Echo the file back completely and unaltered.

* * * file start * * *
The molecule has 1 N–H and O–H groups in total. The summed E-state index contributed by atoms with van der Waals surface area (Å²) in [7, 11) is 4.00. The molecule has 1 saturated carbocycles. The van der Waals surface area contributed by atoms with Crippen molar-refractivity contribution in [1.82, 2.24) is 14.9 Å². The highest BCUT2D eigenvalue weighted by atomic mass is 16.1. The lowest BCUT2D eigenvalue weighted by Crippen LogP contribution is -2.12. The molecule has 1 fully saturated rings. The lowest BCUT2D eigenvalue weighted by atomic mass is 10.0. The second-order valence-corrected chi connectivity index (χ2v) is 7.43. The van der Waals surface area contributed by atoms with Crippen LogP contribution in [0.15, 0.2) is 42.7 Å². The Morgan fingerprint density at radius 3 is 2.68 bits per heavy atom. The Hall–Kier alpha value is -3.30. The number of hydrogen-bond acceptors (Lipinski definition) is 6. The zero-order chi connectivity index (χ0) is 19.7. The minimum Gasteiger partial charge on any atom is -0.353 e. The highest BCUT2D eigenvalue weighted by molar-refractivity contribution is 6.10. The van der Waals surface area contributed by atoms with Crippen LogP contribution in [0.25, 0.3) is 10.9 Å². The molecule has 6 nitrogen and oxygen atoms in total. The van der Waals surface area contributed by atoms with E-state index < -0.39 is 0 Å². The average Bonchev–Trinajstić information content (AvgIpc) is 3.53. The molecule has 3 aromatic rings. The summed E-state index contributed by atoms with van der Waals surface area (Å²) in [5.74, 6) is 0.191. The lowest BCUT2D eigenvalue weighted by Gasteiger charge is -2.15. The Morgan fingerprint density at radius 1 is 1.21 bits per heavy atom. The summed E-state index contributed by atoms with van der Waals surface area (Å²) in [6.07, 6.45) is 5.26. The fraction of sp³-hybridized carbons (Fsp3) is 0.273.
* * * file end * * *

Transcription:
The molecule has 1 N–H and O–H groups in total. The summed E-state index contributed by atoms with van der Waals surface area (Å²) in [7, 11) is 4.00. The molecule has 1 saturated carbocycles. The van der Waals surface area contributed by atoms with Crippen molar-refractivity contribution in [1.82, 2.24) is 14.9 Å². The highest BCUT2D eigenvalue weighted by atomic mass is 16.1. The lowest BCUT2D eigenvalue weighted by Crippen LogP contribution is -2.12. The molecule has 1 fully saturated rings. The lowest BCUT2D eigenvalue weighted by atomic mass is 10.0. The second-order valence-corrected chi connectivity index (χ2v) is 7.43. The van der Waals surface area contributed by atoms with Crippen LogP contribution in [0.15, 0.2) is 42.7 Å². The Morgan fingerprint density at radius 3 is 2.68 bits per heavy atom. The Hall–Kier alpha value is -3.30. The number of hydrogen-bond acceptors (Lipinski definition) is 6. The zero-order chi connectivity index (χ0) is 19.7. The minimum Gasteiger partial charge on any atom is -0.353 e. The highest BCUT2D eigenvalue weighted by molar-refractivity contribution is 6.10. The van der Waals surface area contributed by atoms with Crippen LogP contribution in [0.25, 0.3) is 10.9 Å². The molecule has 6 nitrogen and oxygen atoms in total. The van der Waals surface area contributed by atoms with E-state index < -0.39 is 0 Å². The average Bonchev–Trinajstić information content (AvgIpc) is 3.53. The molecule has 3 aromatic rings. The summed E-state index contributed by atoms with van der Waals surface area (Å²) in [5.74, 6) is 0.191. The lowest BCUT2D eigenvalue weighted by Gasteiger charge is -2.15. The Morgan fingerprint density at radius 1 is 1.21 bits per heavy atom. The summed E-state index contributed by atoms with van der Waals surface area (Å²) in [6.07, 6.45) is 5.26. The fraction of sp³-hybridized carbons (Fsp3) is 0.273.